Atherosclerosis and Coronary Heart Disease
Buildup of plaque, as a result of the accumulation of cholesterol, oxidized lipids, leukocytes, cellular waste products, and calcium, inside the artery wall results in atherosclerosis and the narrowing of large and medium-sized arteries that can lead to coronary heart diseases and myocardial infarction. Artery wall metabolism, lipoproteins, immune system and coagulation factors play major roles in atherogenesis, narrowing of the arteries and eventual occlusion. Genetic and environmental factors affect the rate of atherogenesis in different individuals.
Current Research Projects
In addition, gut microbiota have now been associated with a variety of atherosclerosis risk factors, including plasma lipids, bile acids, insulin resistance, and inflammation. Recently, trimethylamine-N-oxide, a metabolite derived through the action of microbiota, was shown to be strongly associated with atherosclerosis. The participating laboratories (Jake Lusis, Mohamad Navab, Alan Fogelman) are primarily interested in mechanistic studies of host-microbiota interactions in mouse models. We are also carrying a large epidemiologic study on gut microbiota in a cross-sectional population from Finland.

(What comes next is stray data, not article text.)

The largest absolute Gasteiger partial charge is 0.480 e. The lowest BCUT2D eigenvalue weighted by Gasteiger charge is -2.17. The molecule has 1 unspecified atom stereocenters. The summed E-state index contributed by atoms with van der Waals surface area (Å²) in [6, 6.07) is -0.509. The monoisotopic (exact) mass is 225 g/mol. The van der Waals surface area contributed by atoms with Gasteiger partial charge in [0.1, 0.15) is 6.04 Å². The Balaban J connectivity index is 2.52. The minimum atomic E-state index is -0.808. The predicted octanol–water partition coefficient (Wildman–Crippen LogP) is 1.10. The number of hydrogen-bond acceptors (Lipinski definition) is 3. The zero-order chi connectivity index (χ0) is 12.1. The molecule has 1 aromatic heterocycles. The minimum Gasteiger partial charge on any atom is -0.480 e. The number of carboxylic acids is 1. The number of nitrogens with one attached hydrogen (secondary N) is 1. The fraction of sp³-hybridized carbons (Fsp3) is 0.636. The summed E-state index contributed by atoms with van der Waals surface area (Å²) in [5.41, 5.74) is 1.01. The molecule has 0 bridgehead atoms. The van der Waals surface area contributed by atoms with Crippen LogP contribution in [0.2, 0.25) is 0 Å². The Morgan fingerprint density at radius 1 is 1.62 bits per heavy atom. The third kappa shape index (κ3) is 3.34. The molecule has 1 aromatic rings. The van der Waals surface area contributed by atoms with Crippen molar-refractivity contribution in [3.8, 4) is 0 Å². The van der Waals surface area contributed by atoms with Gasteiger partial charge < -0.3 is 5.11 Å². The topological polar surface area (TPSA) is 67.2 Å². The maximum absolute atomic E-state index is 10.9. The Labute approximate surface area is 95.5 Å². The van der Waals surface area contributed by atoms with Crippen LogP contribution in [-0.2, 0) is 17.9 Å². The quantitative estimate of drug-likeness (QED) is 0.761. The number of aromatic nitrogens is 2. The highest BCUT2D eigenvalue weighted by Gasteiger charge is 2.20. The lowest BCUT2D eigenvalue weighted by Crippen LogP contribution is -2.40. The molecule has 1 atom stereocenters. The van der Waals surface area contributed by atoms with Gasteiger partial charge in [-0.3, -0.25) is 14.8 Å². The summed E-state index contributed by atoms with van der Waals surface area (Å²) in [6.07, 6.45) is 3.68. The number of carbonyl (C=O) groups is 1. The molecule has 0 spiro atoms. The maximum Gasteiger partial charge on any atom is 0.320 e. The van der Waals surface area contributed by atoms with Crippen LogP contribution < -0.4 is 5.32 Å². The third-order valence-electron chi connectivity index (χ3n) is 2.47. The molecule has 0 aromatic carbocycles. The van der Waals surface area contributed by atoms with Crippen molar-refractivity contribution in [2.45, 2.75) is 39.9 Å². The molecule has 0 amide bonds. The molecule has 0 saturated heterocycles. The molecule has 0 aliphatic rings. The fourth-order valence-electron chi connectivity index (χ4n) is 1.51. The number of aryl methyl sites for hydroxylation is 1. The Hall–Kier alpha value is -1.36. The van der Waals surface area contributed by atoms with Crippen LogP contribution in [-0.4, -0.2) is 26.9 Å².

We have observed that a number of peptides that suppress inflammation do so by acting at the level of the intestine, and we are exploring the possibility that their actions are mediated in part by effects on the gut microbiota. We have observed that upon feeding a diet containing a pro inflammatory lipid in LDL receptor null mice, the proportion of the P. Bacteriodeted and P. Verruccomicrobia was altered and our anti-inflammatory peptide reversed the changes.
- Navab M, Hough G, Buga GM, Su F, Wagner AC, Meriwether D, Chattopadhyay A, Gao F, Grijalva V, Danciger JS, Van Lenten BJ, Org E, Lusis AJ, Pan C, Anantharamaiah GM, Farias-Eisner R, Smyth SS, Reddy ST, Fogelman AM. Transgenic 6F tomatoes act on the small intestine to prevent systemic inflammation and dyslipidemia caused by Western diet and intestinally derived lysophosphatidic acid. J Lipid Res. 2013 Dec;54(12):3403-18. PMCID: PMC3826687.
- Navab M, Chattopadhyay A, Hough G, Meriwether D, Fogelman SI, Wagner AC, Grijalva V, Su F, Anantharamaiah GM, Hwang LH, Faull KF, Reddy ST, Fogelman AM. Source and role of intestinally derived lysophosphatidic acid in dyslipidemia and atherosclerosis. J Lipid Res. 2015 Apr;56(4):871-87. PMCID: PMC4373744.